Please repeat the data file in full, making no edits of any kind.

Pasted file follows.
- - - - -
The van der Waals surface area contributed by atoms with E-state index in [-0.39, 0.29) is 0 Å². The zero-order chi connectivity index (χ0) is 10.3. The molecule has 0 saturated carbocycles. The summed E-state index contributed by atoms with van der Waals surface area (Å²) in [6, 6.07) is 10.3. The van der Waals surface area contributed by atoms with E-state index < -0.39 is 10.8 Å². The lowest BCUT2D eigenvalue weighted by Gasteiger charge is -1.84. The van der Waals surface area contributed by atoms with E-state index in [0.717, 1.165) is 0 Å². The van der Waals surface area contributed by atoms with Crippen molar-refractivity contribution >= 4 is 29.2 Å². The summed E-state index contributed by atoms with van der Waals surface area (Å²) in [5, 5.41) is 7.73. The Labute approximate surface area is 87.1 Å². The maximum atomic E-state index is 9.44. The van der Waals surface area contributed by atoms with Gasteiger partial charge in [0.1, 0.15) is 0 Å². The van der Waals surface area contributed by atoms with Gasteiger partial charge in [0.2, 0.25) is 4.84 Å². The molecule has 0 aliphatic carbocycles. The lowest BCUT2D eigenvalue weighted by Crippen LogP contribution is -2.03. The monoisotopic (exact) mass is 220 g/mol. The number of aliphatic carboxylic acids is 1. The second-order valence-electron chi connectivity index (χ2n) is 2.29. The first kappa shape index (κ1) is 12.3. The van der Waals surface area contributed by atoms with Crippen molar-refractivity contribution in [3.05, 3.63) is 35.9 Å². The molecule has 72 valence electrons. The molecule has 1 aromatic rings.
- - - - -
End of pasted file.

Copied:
The van der Waals surface area contributed by atoms with E-state index in [-0.39, 0.29) is 0 Å². The zero-order chi connectivity index (χ0) is 10.3. The molecule has 0 saturated carbocycles. The summed E-state index contributed by atoms with van der Waals surface area (Å²) in [6, 6.07) is 10.3. The van der Waals surface area contributed by atoms with E-state index < -0.39 is 10.8 Å². The lowest BCUT2D eigenvalue weighted by Gasteiger charge is -1.84. The van der Waals surface area contributed by atoms with E-state index in [0.717, 1.165) is 0 Å². The van der Waals surface area contributed by atoms with Crippen molar-refractivity contribution >= 4 is 29.2 Å². The summed E-state index contributed by atoms with van der Waals surface area (Å²) in [5, 5.41) is 7.73. The Labute approximate surface area is 87.1 Å². The maximum atomic E-state index is 9.44. The van der Waals surface area contributed by atoms with Gasteiger partial charge in [0.1, 0.15) is 0 Å². The van der Waals surface area contributed by atoms with Gasteiger partial charge in [0.2, 0.25) is 4.84 Å². The molecule has 0 aliphatic carbocycles. The lowest BCUT2D eigenvalue weighted by Crippen LogP contribution is -2.03. The monoisotopic (exact) mass is 220 g/mol. The number of aliphatic carboxylic acids is 1. The second-order valence-electron chi connectivity index (χ2n) is 2.29. The first kappa shape index (κ1) is 12.3. The van der Waals surface area contributed by atoms with Crippen molar-refractivity contribution in [3.05, 3.63) is 35.9 Å². The molecule has 72 valence electrons. The molecule has 1 aromatic rings.